Hegemony – Power and the powerless

This Think Free entry was last revised in 2011.

A lot has happened since then but I’ve left in the 2011 example of “Occupy DC” and added some recent developments within Canada and the Canadian media.


Back in grad studies the term “hegemony” was bandied about as if it were the gospel truth.

A professor told me to assign students’ grades to fit a bell-curve graph

Grad studies for sociology, that is. Most of the program was incredibly stifling and alienating. And as a teaching assistant, one professor told me papers should be graded to fit within a standard bell curve before I even received them! I just couldn’t fake it and, from my perspective cheat the students, so for those and other reasons I resigned and eventually moved to another university.

However, I picked up a few useful ideas before leaving so my brief stint as a grad student in sociology wasn’t a total waste of time. Turning to religious studies, I encountered a far more serious problem but did manage to complete the program and get the Ph.D.

I’ve never lost my enthusiasm for sociology, though, even if the world is much bigger than that.

A crane lifts a massive bronze statue of Philip II of Macedonia | Radio Free Europe


Hegemony is an odd-sounding word to Western ears. A political science term with an etymology reaching back to the ancient world, the current Wikipedia entry tells us:

In Ancient Greece (8th c. BC – AD 6th c.), hegemony denoted the politico-military dominance of the hegemon city-state over other city-states.¹ https://en.wikipedia.org/wiki/Hegemony 2022 entry

And back in 2011 Wikipedia stated:

In the Greco–Roman world of … Classical antiquity, the city-state of Sparta was the hegemon of the Peloponnesian League (6th – 4th centuries BC); King Philip II of Macedon was the hegemon of the League of Corinth, in 337 BC, (a kingship he willed to his son, Alexander the Great).²

19th-century thinkers used the term to describe one nation’s power over another and, by implication, the whole notion of Imperialism.

Google Images | Students of History

The Italian Marxist Antonio Gramsci (1891–1937) was the first to use hegemony to describe the idea of a ruling class socially and economically dominating others within a given society.

In contemporary sociology, the term hegemony points to an entire system of cultural values and practices existing within a web of interconnected and apparently ‘legitimate’ social institutions—e.g. economic markets, the legal system, government, education, religion, and the media. Essentially, hegemony suggests that the powerful use all or some combination of these social mechanisms and relationships to oppress the powerless.

The rich get richer and the poor get poorer. Or as Leonard Cohen so brilliantly put it back in the 80s:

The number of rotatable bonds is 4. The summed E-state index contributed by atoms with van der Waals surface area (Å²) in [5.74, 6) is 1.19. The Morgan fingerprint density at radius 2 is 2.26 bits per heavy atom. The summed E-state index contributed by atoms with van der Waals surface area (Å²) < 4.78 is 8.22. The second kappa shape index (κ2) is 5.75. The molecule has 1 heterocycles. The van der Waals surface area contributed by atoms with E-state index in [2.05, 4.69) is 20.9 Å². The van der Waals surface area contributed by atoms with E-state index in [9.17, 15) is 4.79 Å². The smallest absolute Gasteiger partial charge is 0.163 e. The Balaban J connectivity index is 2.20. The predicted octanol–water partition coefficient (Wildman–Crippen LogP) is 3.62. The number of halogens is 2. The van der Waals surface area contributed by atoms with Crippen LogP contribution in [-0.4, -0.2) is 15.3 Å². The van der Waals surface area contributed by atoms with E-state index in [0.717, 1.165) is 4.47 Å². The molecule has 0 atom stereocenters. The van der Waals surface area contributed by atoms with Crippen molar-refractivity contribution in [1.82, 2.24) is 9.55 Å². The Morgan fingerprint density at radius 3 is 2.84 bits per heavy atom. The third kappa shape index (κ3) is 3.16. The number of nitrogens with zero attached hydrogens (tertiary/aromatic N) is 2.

Now, you can say that I’ve grown bitter but of this you may be sureThe rich have got their channels in the bedrooms of the poor

~ Tower of Song 

Occupy DC
Image by AFSC Photos via Flickr

The French social thinker Pierre Bourdieu (1930-2002) introduced the idea of “cultural capital” to try to explain the complex relations contributing to societal inequity, discrimination, and domination.

Despite its debatable effectiveness, the “Occupy movement” of 2011 (where protestors swept the globe in protest of being “have-nots” marginalized by a few wealthy “haves”) challenged the notion of institutional legitimacy, which just a few decades prior, was not a mainstream issue and hardly questioned by most people around the world.³

More recently we had the example of the Canadian truckers occupying Ottawa, essentially saying that ‘the powers that be’ – crystallized in the image of Justin Trudeau – are unjust.

And in the Canadian news media we see two very recent incidents possibly involving marginalization through hegemony.

First, we have the unexpected firing of a well-known, veteran female anchor who took pride in not dyeing her silver hair. Second, we see the resignation and pending lawsuit of a younger woman of color who claims she suffered from a ‘systematic pattern’ of discrimination by her employer.

These are pretty salient examples of hegemony where a powerful group allegedly discriminates against a less powerful group but there are many, I would say, subtle cases that never receive attention nor justice.

With ideologies and power balances changing in the 21st century, we also see claims and lawsuits involving so-called reverse discrimination against middle-aged white males.

To my mind, while it may be in vogue to blame and shame the white man for global injustice, it seems discrimination crops up just about everywhere on this planet, and given the chance, those with power will often abuse it—regardless of religion, color, nationality, wealth, status, education, and so on.

‘My Nigerian great-grandfather sold slaves’ | BCC

¹ https://en.wikipedia.org/wiki/Hegemony (2022)

² http://en.wikipedia.org/wiki/Hegemony (2011)

³ http://en.wikipedia.org/wiki/Occupy_movement

Related » Discourse, Foucault (Michel)


What are you thinking?

Fill in your details below or click an icon to log in:

WordPress.com Logo

You are commenting using your WordPress.com account. Log Out /  Change )

Facebook photo

You are commenting using your Facebook account. Log Out /  Change )

Connecting to %s

This site uses Akismet to reduce spam. Learn how your comment data is processed.